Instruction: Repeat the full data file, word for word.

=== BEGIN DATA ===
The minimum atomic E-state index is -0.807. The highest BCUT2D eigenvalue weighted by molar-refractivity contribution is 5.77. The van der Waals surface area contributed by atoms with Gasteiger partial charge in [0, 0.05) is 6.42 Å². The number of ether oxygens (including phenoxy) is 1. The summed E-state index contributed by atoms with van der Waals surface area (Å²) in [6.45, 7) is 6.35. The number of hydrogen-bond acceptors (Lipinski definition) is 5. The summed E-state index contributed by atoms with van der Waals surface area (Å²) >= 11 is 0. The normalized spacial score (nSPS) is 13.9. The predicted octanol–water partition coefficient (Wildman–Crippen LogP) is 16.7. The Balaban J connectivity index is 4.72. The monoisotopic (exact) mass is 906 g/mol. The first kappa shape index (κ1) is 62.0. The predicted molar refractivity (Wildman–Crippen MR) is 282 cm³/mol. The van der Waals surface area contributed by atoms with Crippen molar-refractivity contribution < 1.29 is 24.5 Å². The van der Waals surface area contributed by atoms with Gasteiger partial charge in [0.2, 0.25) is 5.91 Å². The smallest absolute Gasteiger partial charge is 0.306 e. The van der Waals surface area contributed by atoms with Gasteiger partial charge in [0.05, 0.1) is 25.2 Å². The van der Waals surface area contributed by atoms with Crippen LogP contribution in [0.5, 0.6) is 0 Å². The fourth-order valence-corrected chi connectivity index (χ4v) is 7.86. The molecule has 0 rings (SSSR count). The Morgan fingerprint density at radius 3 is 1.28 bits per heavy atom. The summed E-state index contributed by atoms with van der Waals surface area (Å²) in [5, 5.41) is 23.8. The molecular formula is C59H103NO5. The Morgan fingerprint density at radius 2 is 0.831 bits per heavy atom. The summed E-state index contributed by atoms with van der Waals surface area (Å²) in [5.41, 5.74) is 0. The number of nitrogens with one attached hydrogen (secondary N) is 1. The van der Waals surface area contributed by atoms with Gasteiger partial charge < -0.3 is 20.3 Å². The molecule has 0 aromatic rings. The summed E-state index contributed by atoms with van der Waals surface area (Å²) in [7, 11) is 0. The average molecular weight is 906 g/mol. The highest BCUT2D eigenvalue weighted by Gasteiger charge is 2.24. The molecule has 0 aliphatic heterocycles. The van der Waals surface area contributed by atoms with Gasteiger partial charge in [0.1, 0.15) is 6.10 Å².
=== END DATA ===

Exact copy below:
The minimum atomic E-state index is -0.807. The highest BCUT2D eigenvalue weighted by molar-refractivity contribution is 5.77. The van der Waals surface area contributed by atoms with Gasteiger partial charge in [0, 0.05) is 6.42 Å². The number of ether oxygens (including phenoxy) is 1. The summed E-state index contributed by atoms with van der Waals surface area (Å²) in [6.45, 7) is 6.35. The number of hydrogen-bond acceptors (Lipinski definition) is 5. The summed E-state index contributed by atoms with van der Waals surface area (Å²) >= 11 is 0. The normalized spacial score (nSPS) is 13.9. The predicted octanol–water partition coefficient (Wildman–Crippen LogP) is 16.7. The Balaban J connectivity index is 4.72. The monoisotopic (exact) mass is 906 g/mol. The first kappa shape index (κ1) is 62.0. The predicted molar refractivity (Wildman–Crippen MR) is 282 cm³/mol. The van der Waals surface area contributed by atoms with Crippen molar-refractivity contribution < 1.29 is 24.5 Å². The van der Waals surface area contributed by atoms with Gasteiger partial charge in [0.2, 0.25) is 5.91 Å². The smallest absolute Gasteiger partial charge is 0.306 e. The van der Waals surface area contributed by atoms with Gasteiger partial charge in [0.05, 0.1) is 25.2 Å². The van der Waals surface area contributed by atoms with Crippen LogP contribution in [0.5, 0.6) is 0 Å². The fourth-order valence-corrected chi connectivity index (χ4v) is 7.86. The molecule has 0 rings (SSSR count). The Morgan fingerprint density at radius 3 is 1.28 bits per heavy atom. The summed E-state index contributed by atoms with van der Waals surface area (Å²) in [5, 5.41) is 23.8. The molecular formula is C59H103NO5. The Morgan fingerprint density at radius 2 is 0.831 bits per heavy atom. The summed E-state index contributed by atoms with van der Waals surface area (Å²) in [5.41, 5.74) is 0. The number of nitrogens with one attached hydrogen (secondary N) is 1. The van der Waals surface area contributed by atoms with Gasteiger partial charge < -0.3 is 20.3 Å². The molecule has 0 aromatic rings. The summed E-state index contributed by atoms with van der Waals surface area (Å²) in [7, 11) is 0. The average molecular weight is 906 g/mol. The highest BCUT2D eigenvalue weighted by Gasteiger charge is 2.24. The molecule has 0 aliphatic heterocycles. The van der Waals surface area contributed by atoms with Gasteiger partial charge in [0.1, 0.15) is 6.10 Å².